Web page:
In October 2022, Prof. FAN Xionglin's team from the School of Basic Medicine published a research paper entitled "SARS- CoV-2 evolves to reduce but not abolish neutralizing action" in theJournal of Medical Virus. The worldwide pandemic of severe acute respiratory syndrome coronavirus-2 (SARS-CoV-2) and its disease coronavirus disease 2019 (COVID-19) has lasted more than 2 years, seriously threatening global public health and economic development.To conquer the pandemic, at least 16 vaccines and 9 monoclonal antibodies (mAbs) have been developed based on the spike protein (S) of the SARS-CoV-2 prototype strain (PS) and approved for vaccination or treatment at unprecedented rates. The impression that the pandemic will end soon is starting to emerge, and public health interventions have been even liberalized in an increasing number of countries and regions. Neutralizing antibodies (nAbs) play decisive roles in preventing reinfection and underscoring clinical COVID-19 disease progression. Variants of concern (VOCs) have resulted in subsequent waves of pandemics, such as B.1.1.7 (Alpha), B.1.617.2 (Delta), B.1.1.529 (Omicron), and the latest emerging Omicron sublineages BA.2.12.1, BA.4, and BA.5. Evidently, there is an urgent need to update current control measures for pandemics caused by these VOCs and future potential variants.
Prof. FAN Xionglin's team has been paying close attention to the variation ofSARS-CoV-2 and its escape ability to immunity since the epidemic. In the study, Human angiotensin-converting enzyme 2 (hACE2)-293T cells were constructed by stably expressing the hACE2 receptor on the surface of HEK293T cell lines (Genomeditech). On this basis, a pseudovirus neutralization assay platforms was established, and serum samples from 65 convalescent patients and 20 patients who completed the basic immunization program of two doses of inactivated vaccine and four therapeutic monoclonal antibodies were detected, the neutralizing effect of different pseudoviruses and the infectivity of different pseudoviruses to HEK293 cell lines overexpressing HACE2 receptor were compared.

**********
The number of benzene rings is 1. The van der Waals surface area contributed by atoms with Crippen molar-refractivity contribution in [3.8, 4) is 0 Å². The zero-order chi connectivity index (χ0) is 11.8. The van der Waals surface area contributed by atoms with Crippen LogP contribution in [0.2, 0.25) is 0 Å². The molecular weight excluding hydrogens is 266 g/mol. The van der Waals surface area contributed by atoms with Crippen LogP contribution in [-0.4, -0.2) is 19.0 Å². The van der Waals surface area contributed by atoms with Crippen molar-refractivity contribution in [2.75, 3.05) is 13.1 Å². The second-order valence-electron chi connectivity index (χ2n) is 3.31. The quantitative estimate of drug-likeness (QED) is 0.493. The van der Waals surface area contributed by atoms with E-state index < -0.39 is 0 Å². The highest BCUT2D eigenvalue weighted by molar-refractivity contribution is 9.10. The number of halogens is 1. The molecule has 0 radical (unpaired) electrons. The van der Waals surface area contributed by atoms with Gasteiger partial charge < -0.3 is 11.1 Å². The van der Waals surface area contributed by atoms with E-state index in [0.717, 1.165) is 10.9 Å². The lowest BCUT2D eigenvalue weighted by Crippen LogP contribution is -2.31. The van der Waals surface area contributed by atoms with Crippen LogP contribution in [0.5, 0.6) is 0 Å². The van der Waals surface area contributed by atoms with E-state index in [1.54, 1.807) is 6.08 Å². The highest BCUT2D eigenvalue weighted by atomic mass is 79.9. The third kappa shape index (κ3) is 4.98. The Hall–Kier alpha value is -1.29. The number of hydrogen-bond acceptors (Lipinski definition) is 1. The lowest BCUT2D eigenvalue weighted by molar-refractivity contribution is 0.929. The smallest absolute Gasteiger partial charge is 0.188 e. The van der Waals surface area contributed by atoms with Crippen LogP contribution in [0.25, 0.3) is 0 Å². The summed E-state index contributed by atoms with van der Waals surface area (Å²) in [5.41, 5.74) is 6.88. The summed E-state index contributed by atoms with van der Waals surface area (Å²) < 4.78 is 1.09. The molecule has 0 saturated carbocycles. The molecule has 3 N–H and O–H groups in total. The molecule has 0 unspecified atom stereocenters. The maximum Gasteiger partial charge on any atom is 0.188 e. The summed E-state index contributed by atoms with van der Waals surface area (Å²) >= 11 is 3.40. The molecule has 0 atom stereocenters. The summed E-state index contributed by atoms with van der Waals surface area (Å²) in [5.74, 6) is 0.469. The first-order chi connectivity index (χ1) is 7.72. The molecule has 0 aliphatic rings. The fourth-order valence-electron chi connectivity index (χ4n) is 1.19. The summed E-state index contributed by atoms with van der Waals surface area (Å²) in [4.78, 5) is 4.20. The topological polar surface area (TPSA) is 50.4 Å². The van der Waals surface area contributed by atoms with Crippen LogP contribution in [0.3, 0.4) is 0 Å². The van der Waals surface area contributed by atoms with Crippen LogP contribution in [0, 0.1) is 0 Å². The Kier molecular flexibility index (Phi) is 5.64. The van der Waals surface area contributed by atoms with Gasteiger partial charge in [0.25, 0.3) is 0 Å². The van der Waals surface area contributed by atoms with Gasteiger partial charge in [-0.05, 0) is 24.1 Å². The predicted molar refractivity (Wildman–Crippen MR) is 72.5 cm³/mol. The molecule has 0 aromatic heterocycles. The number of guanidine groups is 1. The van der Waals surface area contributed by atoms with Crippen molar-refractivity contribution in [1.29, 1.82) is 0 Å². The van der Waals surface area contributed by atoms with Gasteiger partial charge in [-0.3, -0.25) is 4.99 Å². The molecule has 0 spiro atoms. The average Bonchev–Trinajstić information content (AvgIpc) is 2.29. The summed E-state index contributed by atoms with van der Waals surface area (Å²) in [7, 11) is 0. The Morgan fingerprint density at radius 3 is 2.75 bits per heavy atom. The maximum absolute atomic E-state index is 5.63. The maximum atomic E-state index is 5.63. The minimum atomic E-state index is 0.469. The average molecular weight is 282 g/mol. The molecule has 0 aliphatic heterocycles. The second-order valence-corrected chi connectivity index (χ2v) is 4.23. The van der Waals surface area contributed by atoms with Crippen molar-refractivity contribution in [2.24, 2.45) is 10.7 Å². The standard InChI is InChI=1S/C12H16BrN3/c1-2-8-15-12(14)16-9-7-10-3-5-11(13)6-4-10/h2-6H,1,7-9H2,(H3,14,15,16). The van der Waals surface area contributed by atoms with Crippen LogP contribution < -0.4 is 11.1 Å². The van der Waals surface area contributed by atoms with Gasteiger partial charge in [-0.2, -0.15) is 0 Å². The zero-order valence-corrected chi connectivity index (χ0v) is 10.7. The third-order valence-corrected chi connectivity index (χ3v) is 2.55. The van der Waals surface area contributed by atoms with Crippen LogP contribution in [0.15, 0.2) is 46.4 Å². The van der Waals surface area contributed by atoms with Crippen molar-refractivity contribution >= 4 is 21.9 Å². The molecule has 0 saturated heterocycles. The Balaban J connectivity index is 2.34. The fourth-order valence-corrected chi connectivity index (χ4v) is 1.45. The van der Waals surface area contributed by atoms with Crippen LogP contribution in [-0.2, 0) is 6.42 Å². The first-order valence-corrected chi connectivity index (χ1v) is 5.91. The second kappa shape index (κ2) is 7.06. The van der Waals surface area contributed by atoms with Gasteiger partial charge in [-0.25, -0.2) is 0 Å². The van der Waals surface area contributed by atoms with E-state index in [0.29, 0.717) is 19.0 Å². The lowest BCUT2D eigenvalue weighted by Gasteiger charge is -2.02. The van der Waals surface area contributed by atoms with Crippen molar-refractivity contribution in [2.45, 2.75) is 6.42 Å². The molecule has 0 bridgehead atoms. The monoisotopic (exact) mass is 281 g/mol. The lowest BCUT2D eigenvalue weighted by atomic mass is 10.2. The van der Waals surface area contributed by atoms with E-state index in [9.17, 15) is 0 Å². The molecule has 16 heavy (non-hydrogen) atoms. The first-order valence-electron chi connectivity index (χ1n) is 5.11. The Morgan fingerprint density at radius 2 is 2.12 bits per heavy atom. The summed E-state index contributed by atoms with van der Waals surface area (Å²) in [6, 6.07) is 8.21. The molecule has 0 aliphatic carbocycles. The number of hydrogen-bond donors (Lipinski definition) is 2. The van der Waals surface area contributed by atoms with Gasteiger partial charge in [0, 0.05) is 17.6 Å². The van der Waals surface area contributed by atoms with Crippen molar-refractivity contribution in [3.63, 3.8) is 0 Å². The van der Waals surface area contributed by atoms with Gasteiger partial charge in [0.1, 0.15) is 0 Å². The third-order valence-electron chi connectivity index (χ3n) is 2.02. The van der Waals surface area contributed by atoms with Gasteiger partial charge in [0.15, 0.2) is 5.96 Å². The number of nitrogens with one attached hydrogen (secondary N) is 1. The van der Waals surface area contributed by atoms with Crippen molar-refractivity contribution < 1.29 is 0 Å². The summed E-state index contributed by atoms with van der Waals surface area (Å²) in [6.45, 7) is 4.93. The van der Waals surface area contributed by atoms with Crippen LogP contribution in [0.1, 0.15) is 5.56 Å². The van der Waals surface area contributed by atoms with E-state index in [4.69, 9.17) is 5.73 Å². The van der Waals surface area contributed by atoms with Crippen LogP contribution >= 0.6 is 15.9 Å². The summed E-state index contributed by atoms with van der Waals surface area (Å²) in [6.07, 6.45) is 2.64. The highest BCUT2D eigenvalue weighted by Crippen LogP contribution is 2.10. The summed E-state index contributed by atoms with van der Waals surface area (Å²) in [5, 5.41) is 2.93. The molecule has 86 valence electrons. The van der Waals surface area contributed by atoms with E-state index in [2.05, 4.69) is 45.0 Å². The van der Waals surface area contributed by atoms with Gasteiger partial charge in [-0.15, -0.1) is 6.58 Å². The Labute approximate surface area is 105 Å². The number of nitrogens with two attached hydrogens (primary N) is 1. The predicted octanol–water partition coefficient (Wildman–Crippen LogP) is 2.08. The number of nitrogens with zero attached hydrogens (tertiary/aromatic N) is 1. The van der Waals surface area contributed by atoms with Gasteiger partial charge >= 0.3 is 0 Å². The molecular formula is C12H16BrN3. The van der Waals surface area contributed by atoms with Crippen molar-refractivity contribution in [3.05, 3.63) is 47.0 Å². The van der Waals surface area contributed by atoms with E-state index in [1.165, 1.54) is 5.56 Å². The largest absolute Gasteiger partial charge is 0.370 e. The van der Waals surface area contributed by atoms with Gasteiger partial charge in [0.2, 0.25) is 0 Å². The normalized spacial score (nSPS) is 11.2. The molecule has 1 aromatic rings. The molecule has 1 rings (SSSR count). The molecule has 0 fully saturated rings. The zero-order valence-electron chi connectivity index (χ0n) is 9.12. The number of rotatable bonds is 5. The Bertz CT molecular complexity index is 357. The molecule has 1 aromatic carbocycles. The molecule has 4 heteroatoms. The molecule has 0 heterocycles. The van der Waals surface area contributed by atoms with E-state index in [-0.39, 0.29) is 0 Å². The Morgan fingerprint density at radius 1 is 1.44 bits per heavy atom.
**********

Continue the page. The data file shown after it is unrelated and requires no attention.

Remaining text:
The study demonstrated that newly emerging and pandemic variants enhance infectivity and exhibit a strong ability to escape these nAb responses during the pandemic. Among these variants, Omicron appears to be the most resistant to neutralization by both serum and mAbs. The evolution of Omicron is achieved by mutating based on existing favorable mutations to gain stronger immune escape ability during theCOVID-19 pandemic. It is predicted that the virus will evolve and break through the immune barrier established by infection or vaccination. Therefore, global surveillance of new viral variants, early identification and quarantine of infected individuals, and development of more effective vaccines are important measures to control the COVID-19 pandemic.